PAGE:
Poisonous Plants on the Playground

Posted by on January 31, 2009 in Wicked Plants | 3 comments

Rosarypea

photo credit here.

Nice.  According to this news report, a toddler in Florida was out on the playground when a teacher noticed he'd put something in his mouth. It was a rosary pea seed (Abrus precatorius), which contains the deadly toxin, abrin–a poison similar to ricin.  Fortunately, the seed has a hard shell and the boy hadn't chewed it.  So he was  OK. 

But really–these pretty little seeds, shiny and red like candy, are growing on or near a playground?  The fact is that most of us just don't think about the surprising power of the plants all around us.

You're going to be hearing a lot more of this from me over the next few months as I get ready for Wicked Plants' publication.  I've been following these news stories for a few years; now I'll share them with you, and you'll see how common these dangerous run-ins with plants really are!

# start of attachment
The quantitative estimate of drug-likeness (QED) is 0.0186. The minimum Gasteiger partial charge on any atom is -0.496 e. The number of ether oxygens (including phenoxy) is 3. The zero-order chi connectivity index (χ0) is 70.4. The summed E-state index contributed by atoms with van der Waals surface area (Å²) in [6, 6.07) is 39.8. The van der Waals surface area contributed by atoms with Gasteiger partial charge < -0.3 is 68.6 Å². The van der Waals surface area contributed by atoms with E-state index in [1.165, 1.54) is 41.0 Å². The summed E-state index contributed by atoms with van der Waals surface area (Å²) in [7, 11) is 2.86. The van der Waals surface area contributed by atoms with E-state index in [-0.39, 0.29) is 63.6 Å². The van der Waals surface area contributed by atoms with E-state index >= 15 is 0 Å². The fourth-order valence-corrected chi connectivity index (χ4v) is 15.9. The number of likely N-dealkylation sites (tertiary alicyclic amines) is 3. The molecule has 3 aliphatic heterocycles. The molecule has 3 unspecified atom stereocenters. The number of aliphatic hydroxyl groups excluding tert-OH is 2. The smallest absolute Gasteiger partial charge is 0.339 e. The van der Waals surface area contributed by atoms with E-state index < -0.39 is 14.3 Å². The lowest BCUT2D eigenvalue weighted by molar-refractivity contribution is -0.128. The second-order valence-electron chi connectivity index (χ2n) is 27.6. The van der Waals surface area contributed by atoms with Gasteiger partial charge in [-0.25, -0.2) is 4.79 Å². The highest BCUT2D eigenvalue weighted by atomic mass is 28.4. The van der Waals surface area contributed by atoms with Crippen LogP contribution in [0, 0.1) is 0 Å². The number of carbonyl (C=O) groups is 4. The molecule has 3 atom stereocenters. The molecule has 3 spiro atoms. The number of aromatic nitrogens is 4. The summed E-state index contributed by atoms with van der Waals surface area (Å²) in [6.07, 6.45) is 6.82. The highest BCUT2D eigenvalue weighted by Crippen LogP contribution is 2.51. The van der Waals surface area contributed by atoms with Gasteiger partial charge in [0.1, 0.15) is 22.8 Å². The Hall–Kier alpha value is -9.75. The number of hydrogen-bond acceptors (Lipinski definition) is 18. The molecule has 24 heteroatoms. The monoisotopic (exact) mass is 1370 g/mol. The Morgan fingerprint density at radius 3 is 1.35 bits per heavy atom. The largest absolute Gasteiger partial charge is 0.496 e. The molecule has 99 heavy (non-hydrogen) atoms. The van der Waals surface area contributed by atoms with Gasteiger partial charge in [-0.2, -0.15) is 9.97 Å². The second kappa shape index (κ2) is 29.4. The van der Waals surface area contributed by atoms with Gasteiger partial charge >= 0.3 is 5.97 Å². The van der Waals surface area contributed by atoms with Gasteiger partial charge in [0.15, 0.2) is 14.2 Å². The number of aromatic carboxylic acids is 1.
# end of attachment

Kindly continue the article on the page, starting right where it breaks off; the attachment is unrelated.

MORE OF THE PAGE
3 Comments

  1. Frankly, I think we protect our children way too much. I grew up in a very rural setting and learned from a very early age not to eat anything in the yard, at the playground, off the supermarket floor, etc. and if I did decide to touch the proverbial hot stove, well, I learned a valuable lesson the hard way, didn’t I? I understand that toddlers are unlikely to decipher poisonous berry from M&M but that’s exactly why guardians should be doing what this teacher was doing — supervising. Childhood is full of close-calls and boo-boos, indeed, some of those boo-boos can even be fatal which is truly heartbreaking. But let’s not sterilize the world in lieu of allowing our kids to learn how to navigate an otherwise beautiful (albeit dangerous) place.

  2. My plant ID teacher read sections of Plants Poisonous to People in Florida and Other Warm Areas (by Julia Morton) to us the night we covered the Araceae. Very entertaining!
    Interesting/creepy/sad experiments people did on slaves before the Civil War using Dieffenbachia maculata…yuck.

  3. I’m looking forward to more on Wicked Plants. Still learning what’s safe and what isn’t, I’m sometimes surprised by what is said to be toxic, such as Pieris, a lovely plant currently growing big and beautiful in our backyard. My little guy has traipsed up and down the stairs right by it, never paying any attention. But it’s the what if that scares the hell out of me. You can’t keep them safe all the time forever. But you can sure try.